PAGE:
Striding to a late lunch with my long-suffering business partner, I caught a glimpse of the budget speech on a television screen in a restaurant. Admittedly my first thought was not of the future of the country, but of my groaning stomach. My second thought though was: “bloody hell I’ve missed it!” My third thought was: “should it matter?”
In banking and business, listening to the budget is a hallowed ritual. And in a statist economy, where more than 50 cents in the dollar is related somehow to the government: that makes sense. Farmers were no doubt overjoyed by their (sensible) tax breaks. We should all be happy about policies like the new cure violence roll-out (which I wrote about last year) that will treat crime as an epidemic. Others probably wondered how a 15 per cent hike in Cepep and URP payments would tackle a “poor work ethos” or a “culture of irresponsibility.”
There is always more to be done, from divesting a still bloated state, to slashing red tape, and making our experience of government delightful. At our state of development we do still need the state to catalyse growing industries: give businesses that little boost. Indeed, the Finance Minister even invited proposals for the development of the tech industry at Tuesday’s TT Chamber of Commerce post-budget briefing.
But the State’s old role is changing. The Government has acknowledged this, reducing spending by 20 per cent and reforming a now-profitable Heritage. All steps in the right direction.
Yet chat over lunch though was not about grand government policy but on more pedestrian fare: momentary annoyance at our India-based programmers, and talk about how to make people more comfortable with using apps.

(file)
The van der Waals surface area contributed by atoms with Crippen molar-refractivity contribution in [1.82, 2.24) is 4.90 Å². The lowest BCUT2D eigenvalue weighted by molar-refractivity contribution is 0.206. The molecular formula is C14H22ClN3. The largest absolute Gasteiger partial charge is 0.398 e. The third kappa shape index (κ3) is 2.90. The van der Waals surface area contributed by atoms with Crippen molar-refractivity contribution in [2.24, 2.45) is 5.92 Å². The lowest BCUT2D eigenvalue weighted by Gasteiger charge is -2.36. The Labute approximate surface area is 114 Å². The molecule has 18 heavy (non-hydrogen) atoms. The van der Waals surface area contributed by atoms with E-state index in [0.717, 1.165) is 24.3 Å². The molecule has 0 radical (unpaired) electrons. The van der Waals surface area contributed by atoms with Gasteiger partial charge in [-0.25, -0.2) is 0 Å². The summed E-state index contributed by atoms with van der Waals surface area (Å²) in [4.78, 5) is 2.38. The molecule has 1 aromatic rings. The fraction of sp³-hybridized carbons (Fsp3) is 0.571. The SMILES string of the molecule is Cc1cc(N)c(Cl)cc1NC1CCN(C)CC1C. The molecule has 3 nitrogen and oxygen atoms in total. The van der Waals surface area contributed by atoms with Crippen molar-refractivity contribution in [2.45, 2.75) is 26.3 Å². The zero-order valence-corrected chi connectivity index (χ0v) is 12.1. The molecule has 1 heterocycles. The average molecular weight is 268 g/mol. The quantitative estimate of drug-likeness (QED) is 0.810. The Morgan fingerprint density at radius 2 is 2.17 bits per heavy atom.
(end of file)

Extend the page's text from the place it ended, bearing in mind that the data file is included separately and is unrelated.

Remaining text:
I knew I’d pore over the budget later on: after all it is critical to the country. But in that moment I realised that it wouldn’t be all that important to my start-up.
I’d had the realisation that many businessmen and entrepreneurs have: we don’t start our businesses because of any expectation of government investment, support or tax breaks (though they surely help). We start them because we see a problem that we can solve. That problem might range from not having a doubles vendor on a busy corner to reinventing an electronic payments platform. That is what fires us all up.
The reality is we remain inundated with stories that lend scant hope. It is not hard to feel a sense of immense injustice when you see a picture of a cassava farmer’s family hugging each other, consoling themselves next to their dead dogs after thieves “took everything” for the third time in a year. The resilience of that family was not drawn from the state.
Our great figures started from nothing. Behind many a Land Rover’s wheel is someone who still remembers what’s like to drive a donkey cart or carry a bale of cloth, though they may only relate that a few rum punches in.
The hot-shot kids find a way: the programmers in coffee shops that need orange tinted glasses to protect their eyes, because they can’t look away from their laptop screens. Why would they look away? What they are doing is too important. Behind their lines of code they are changing the lives of people who don’t even know it yet. They aren’t waiting for a tech policy. They are the tech policy.
We talk about the many people that have fled this country for easier lives abroad, but we don’t discuss the many who stay “despite…” They have not stayed because they expect the state to change their lives or their country. People like Living Water’s Rhonda Maingot or founder of Vitas House hospice, Dr George Laquis have taken progress and compassion into their own hands.
These people are resilient enough, driven enough, brilliant enough and committed enough to take our destiny into their hands. The rest of us may have a small spark of their will, but that spark is enough. We can fan it to action. That action may be as simple as searching for a new online course, ringing up a potential Mexican buyer in halting Spanish; or just catching ourselves whenever we sense ourselves falling into inertia.
More than ever, the national budget invites less a cry for government help, and more a call to individual action.
Kiran Mathur Mohammed is a social entrepreneur, economist and businessman. He is a former banker, and a graduate of the University of Edinburgh